[Haskell-cafe] [Wadler 89] Philip Wadler. "Theorems for free!": Can't get the same results in Haskell

David Feuer david.feuer at gmail.com
Fri Aug 10 03:55:54 CEST 2012

It looks to me like Wadler made a typo. Even great minds like his slip up
like that sometimes. However, I do have some comments below on your code.

On Aug 9, 2012 8:53 PM, "Stayvoid" <stayvoid at gmail.com> wrote:

> I tried to implement it in Haskell:
> (I'm a newbie. I guess it's possible to write a better version.)
> module Param where
> import Prelude

The prelude is imported automatically. You only need to mention it as an
import if you need to *avoid* importing some functions, or want some
functions to be imported only "qualified". This is done if you want to use
a name that clashes with one in the prelude. You'll see things like
import Prelude hiding (foldl',foldl, foldr)
import Prelude qualified as P
in a module implementing a data structure that supports folds.

> odds :: [Int] -> [Int]
> odds [] = []

This is a very awkward approach. There's no reason to have a special case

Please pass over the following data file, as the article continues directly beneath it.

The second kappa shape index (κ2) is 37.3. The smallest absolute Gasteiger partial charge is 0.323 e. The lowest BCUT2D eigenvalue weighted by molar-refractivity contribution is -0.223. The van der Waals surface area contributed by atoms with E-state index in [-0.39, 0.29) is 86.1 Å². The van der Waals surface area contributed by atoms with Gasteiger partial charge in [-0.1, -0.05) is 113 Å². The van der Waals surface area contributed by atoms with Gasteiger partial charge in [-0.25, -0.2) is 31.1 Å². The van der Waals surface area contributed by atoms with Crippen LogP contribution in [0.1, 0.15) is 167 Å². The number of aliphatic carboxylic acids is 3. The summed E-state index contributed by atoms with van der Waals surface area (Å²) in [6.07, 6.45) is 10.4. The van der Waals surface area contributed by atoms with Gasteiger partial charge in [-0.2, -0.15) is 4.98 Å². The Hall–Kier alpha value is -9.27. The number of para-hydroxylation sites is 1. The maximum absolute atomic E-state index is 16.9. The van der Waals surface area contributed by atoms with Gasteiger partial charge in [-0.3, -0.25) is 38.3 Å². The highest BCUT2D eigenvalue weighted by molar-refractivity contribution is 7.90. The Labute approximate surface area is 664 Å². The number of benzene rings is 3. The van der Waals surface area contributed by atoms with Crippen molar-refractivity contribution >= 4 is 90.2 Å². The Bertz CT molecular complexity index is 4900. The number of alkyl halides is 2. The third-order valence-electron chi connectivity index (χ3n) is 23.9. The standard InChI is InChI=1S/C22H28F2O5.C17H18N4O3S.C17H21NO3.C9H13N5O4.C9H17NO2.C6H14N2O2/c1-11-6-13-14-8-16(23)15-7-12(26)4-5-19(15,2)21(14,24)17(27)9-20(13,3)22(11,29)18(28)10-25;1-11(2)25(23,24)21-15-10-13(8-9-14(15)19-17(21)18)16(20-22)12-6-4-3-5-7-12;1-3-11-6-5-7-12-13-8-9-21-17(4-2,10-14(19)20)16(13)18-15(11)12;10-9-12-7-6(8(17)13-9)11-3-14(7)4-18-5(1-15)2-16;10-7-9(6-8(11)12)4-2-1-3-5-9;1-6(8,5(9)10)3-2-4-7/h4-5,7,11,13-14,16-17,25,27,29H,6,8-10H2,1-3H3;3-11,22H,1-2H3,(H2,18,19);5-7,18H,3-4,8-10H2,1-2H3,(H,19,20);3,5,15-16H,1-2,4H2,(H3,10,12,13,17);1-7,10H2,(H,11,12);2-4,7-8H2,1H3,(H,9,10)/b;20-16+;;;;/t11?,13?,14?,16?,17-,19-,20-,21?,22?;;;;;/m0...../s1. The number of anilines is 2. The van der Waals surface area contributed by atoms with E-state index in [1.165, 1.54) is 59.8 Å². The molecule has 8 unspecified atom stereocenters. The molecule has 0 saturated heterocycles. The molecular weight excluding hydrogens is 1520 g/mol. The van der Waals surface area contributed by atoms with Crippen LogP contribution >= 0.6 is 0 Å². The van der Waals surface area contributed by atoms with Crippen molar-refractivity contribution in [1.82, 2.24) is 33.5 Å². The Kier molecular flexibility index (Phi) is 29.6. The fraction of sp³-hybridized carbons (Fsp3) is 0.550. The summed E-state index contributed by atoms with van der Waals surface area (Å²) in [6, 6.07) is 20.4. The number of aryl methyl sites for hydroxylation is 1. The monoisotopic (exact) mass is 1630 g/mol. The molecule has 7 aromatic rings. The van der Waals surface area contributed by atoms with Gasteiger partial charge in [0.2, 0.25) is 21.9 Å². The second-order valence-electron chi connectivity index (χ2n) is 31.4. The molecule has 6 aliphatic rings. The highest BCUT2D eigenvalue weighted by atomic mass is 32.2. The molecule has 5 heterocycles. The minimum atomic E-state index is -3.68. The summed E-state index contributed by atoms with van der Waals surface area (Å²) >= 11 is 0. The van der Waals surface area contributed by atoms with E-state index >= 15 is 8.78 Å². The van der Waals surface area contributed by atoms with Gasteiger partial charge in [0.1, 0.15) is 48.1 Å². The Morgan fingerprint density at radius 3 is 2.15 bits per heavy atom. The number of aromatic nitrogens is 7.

for the one-element list, and certainly no reason to use ++ to add a single
element to the front of a list. You should do the work in the (x:xs) case

odds [] = []
odds (x:xs)
  | odd x = x : odds xs
  | otherwise = odds xs

In fact, there's a function called "filter" that captures this pattern, so
you can even write:

odds = filter odd

> odds [x] = if odd x
>            then [x]
>            else []
> odds (x:xs) = if odds [x] == []
>               then odds xs
>               else [x] ++ odds xs
> inc :: [Int] -> [Int]
> inc [] = error "Empty list"
> inc [x] = [succ x]
> inc (x:xs) = inc [x] ++ inc xs

Again, this is bizarre. You should be writing:

inc [] = []
inc (x:xs) = succ x : inc xs

Again, there is a function that captures this pattern, so you can shorten
it to

inc = map succ

> Looks fine:
> *Param> odds [1,2,3]
> [1,3]
> *Param> inc [1,2,3]
> [2,3,4]
> But my results differ from the paper's:
> *Param> inc (odds [1,2,3])
> [2,4]
> *Param> odds (inc [1,2,3])
> [3]
> I doubt that there is an error in the paper.

I don't.
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